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Saturday, November 11, 2017

JAPANESE WAGYU, MATSUTAKE AND SHANGHAI SOUP DUMPLINGS IN PURGATORY

This is Part 2 of dining in Purgatory, extending my earlier post a couple of days ago, where I delved into the fanciful delicacy rarely seen even in the best of Japanese restaurants, the Matsutake Mushroom.  While not to be confused with truffles, MM nevertheless is supposed to have a particularly complex aroma, said to be a combination of fruity, spicy and stinky.  On Wednesday, I said my MM had no odor, which means even this $80/pound sample must have been of low quality.

However, my first effort was linked to beef shank, all of $4/pound, so, there was still hope that the second piece could well magically transform into something more sublime when matched with Japanese Wagyu Beef.  So off I went to J-Shop, and purchased a cut of boneless wagyu rib roll, and only for $73.50/pound, a steal, when this beef goes up to $100/pound here.


Note the marbling.  If you've never been to J-Shop, it is located on the Makai (sea) side of Young Street, just short of Kalakaua Avenue when traveling in the Diamond Head (east) direction.  It specializes in edibles from Japan, and is a dainty shop:


To begin, then:


That wagyu, Japanese rice from Hokkaido, two fresh Shiitake mushrooms (also not exactly cheap) to accompany the Matsutake, and a plate of Maguro (yellow-fin tuna or ahi in Hawaii) and Hirame (flounder) over sliced daikon (turnip) and ogo (seaweed), with shiso (Perilla frutescens var. crispa, sometimes pronounced chiso) and myoga (Ziniber mioga, a Japanese ginger).  It took me 15 minutes to write this sentence because my computer refuses to recognize many of these words, and kept changing them.  Incidentally, there is a relatively new store in Kakaako called The Rice Factory, which only sells expensive Japanese rice.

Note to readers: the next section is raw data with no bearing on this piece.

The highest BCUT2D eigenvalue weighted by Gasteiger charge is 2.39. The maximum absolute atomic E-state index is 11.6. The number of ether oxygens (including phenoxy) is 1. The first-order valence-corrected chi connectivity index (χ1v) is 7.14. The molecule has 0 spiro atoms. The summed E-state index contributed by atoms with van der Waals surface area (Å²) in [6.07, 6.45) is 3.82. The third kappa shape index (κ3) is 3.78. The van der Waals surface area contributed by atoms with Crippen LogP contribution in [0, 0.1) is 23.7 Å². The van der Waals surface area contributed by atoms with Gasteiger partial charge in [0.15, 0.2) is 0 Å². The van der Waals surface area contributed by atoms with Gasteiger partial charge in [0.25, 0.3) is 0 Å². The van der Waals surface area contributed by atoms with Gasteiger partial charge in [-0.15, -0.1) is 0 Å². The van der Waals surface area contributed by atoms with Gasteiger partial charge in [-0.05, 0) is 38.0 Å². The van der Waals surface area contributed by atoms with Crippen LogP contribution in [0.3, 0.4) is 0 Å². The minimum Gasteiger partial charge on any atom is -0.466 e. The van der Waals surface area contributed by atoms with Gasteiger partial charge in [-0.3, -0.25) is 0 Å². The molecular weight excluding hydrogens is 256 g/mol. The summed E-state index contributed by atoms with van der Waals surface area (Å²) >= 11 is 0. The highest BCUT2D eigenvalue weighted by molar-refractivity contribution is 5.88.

My lanai meal:


Sapporo Beer, Junmai Daiginjo sake and a Stanford red:


I also enjoyed the sunset:


The setting and meal, fabulous.  Matsutake?  If there was any smell at all, swampy comes to mind.  I guess I'll need to try this again with a higher quality mushroom.

I should have started with my lunch yesterday, which involved taking The Bus into Waikiki.  Incidentally, my $60 two-year bus pass just about equals a roundtrip cab ride to mingle with the tourists.  Anyway, that Wednesday posting also reported on my Shanghai Soup Dumpling (Xialongbao) experience in downtown Honolulu.  I thought it would be especially Purgatorial to repeat that meal, so here is a different kind of extension.

I got off at the International Market Place.  The third floor is where the best restaurants are located.  Yauatcha is a high tech and contemporary dim sum place.  The concept originated with Alan Yau in London.  There are three more in India.  He also owns Hakkasan, another up-scale Chinese restaurant, in ten countries.

I was met my an attractive greeter, a responsive kitchen crew and my server, Augustina:

I had two kinds of Shanghai Soup Dumplings, pork and vegetable:


All the above for $35, but can you believe that Kona Longboard bottle was half the cost?  If you ever go to Yauatcha, avoid the beer.  Next, back to Fook Lam, for the beer at the adjacent liquor store only goes for $1.  Otherwise, this Waikiki adventure was a wonderful experience, padding my passion for Shanghai Soup Dumplings.  

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